WORSHIP WITH THEM. 

This, of course, applies equally to both mothers and fathers in the discipling of your children into followers of Jesus, however, in light of the upcoming Father’s Day, I’d like us to focus in on the fathers.

When I was growing up and my step father came into the picture, he, along with my mother, were very intentional about, at minimum, bringing in the Sabbath experience with worship. Either of them would get on the piano in the living room and start playing songs to indicate that it was time for the household to gather for worship. They loved to sing and harmonize with us as kids, however when it came time to have the devotional thought it tended to get long, especially when my step father wanted to engage in splitting theological hairs that had the potential to turn into a tangental sermon. Sometimes the prayers would be a bit too long and one of us would fall asleep. And apparently that’s nothing, because my wife says that her father would wake her and her sister up on a Sunday morning at 6am, and after breakfast, have worship with them for up to 2 hours! However, in our home, we each took part in participating in the worship experience in some way and somehow in my mind was left the deep impression that God’s presence was very near when our parents worshipped with us. Now that Deedre and I have kids of our own, we enjoy having a short but meaningful worship with our kids each morning and evening. Tommy is now even praying all by himself. We’re still learning, but we want to disciple our kids to know, love and follow Jesus. 

Abraham has been on a long journey of faith with God and did not get to this moment of worship overnight. He has made mistakes along the way that revealed his lack of faith, yet God continued to develop Abraham’s faith in Him by drawing him by His love. Because worship reveals who or what we love supremely. So when Abraham tells the young men that he and Isaac will go and worship and then they will both return to them, we are already seeing his worship revealed in this incredible statement of faith!  Abraham basically reasoned that God had been faithful to keep His promises to him thus far, therefore He has to fulfill His promise through Isaac, even if it means, as Hebrews 19:11 tells us, that God must resurrect Isaac from the dead! Oh, hear me my friends! Even though Abraham didn’t know what God was up to or why He would make such a testing request of him, he’d had enough of an experience with God’s character of love, that he trusted His heart even when he couldn’t trace His hand! And it’s with this incredible legacy of faith that Abraham brings Isaac along on this journey so they can worship together!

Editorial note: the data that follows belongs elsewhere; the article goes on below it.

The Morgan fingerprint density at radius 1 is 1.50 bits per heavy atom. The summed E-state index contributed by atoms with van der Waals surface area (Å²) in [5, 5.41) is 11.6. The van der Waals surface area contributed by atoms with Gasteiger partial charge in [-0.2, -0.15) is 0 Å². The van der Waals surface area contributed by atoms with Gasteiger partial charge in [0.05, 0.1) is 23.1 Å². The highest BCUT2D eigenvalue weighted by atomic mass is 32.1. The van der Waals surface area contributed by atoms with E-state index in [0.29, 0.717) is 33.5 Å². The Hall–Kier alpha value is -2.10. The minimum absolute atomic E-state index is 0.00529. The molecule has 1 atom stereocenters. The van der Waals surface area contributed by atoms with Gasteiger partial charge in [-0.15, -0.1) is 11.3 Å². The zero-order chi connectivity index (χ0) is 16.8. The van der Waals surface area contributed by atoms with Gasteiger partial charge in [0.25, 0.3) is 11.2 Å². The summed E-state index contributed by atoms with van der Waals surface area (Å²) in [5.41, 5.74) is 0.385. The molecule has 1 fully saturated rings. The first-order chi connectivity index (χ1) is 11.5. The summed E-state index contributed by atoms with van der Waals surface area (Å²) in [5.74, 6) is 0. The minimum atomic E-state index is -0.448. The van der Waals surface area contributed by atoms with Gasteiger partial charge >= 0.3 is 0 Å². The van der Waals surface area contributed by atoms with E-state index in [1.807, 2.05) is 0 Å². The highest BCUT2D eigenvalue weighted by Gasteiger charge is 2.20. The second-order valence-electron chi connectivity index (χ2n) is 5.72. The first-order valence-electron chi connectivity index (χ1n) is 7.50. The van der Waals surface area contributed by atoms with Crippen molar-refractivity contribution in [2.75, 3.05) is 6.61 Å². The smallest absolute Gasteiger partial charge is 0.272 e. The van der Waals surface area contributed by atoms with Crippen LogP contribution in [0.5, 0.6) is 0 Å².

Fathers, we are called by God into this same kind of maturing faith and worship experience. It first has to flow out of you spending alone time with Jesus in worship through prayer, reading, meditating and applying His word, and seeking the daily reception of the Holy Spirit, or else when you try to worship with your children it will come off as inauthentic. Let them see you praying. Let them see you reading your Bible. Let them see you singing joyfully and lifting up holy hands unto God! Most importantly, let them see how you live your life to the glory of God, for this is worship in it’s fullest sense! Like Abraham, let your worship with them be an intentional, regular, known occurrence that is short, fun and meaningful. And please, parents and teachers, do not multitask while worship is happening among children. It models that you’re not interested, engaged or that it’s not important to you and reeks of hypocrisy. 

Remember discipleship is primarily modeling your experience with Jesus in order to replicate it in others. And this is exactly what Abraham will continue to do as we enter back into his journey with Isaac in verse 6…